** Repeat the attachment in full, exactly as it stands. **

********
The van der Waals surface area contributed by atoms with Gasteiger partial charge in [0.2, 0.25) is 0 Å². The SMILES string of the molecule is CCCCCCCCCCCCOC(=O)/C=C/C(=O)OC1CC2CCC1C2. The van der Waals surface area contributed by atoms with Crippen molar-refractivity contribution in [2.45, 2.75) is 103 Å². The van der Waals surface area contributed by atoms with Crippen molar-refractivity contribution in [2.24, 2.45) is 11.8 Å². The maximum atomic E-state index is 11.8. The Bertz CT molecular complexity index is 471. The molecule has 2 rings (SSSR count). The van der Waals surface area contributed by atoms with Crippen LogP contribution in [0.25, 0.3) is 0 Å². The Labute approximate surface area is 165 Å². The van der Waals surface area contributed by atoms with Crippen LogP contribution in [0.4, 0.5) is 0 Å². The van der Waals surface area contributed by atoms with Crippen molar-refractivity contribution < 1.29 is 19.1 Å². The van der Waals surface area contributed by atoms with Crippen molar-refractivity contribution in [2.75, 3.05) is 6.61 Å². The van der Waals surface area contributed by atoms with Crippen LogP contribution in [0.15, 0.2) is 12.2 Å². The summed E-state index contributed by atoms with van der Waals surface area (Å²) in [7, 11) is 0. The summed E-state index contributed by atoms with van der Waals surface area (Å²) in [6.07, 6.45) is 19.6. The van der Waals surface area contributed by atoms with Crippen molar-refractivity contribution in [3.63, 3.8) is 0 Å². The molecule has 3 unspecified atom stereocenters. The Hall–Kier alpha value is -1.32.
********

The van der Waals surface area contributed by atoms with Gasteiger partial charge in [0.2, 0.25) is 0 Å². The SMILES string of the molecule is CCCCCCCCCCCCOC(=O)/C=C/C(=O)OC1CC2CCC1C2. The van der Waals surface area contributed by atoms with Crippen molar-refractivity contribution in [2.45, 2.75) is 103 Å². The van der Waals surface area contributed by atoms with Crippen molar-refractivity contribution in [2.24, 2.45) is 11.8 Å². The maximum atomic E-state index is 11.8. The Bertz CT molecular complexity index is 471. The molecule has 2 rings (SSSR count). The van der Waals surface area contributed by atoms with Crippen LogP contribution in [0.25, 0.3) is 0 Å². The Labute approximate surface area is 165 Å². The van der Waals surface area contributed by atoms with Crippen LogP contribution in [0.4, 0.5) is 0 Å². The van der Waals surface area contributed by atoms with Crippen molar-refractivity contribution < 1.29 is 19.1 Å². The van der Waals surface area contributed by atoms with Crippen molar-refractivity contribution in [2.75, 3.05) is 6.61 Å². The van der Waals surface area contributed by atoms with Crippen LogP contribution in [0.15, 0.2) is 12.2 Å². The summed E-state index contributed by atoms with van der Waals surface area (Å²) in [7, 11) is 0. The summed E-state index contributed by atoms with van der Waals surface area (Å²) in [6.07, 6.45) is 19.6. The van der Waals surface area contributed by atoms with Crippen molar-refractivity contribution in [3.63, 3.8) is 0 Å². The molecule has 3 unspecified atom stereocenters. The Hall–Kier alpha value is -1.32.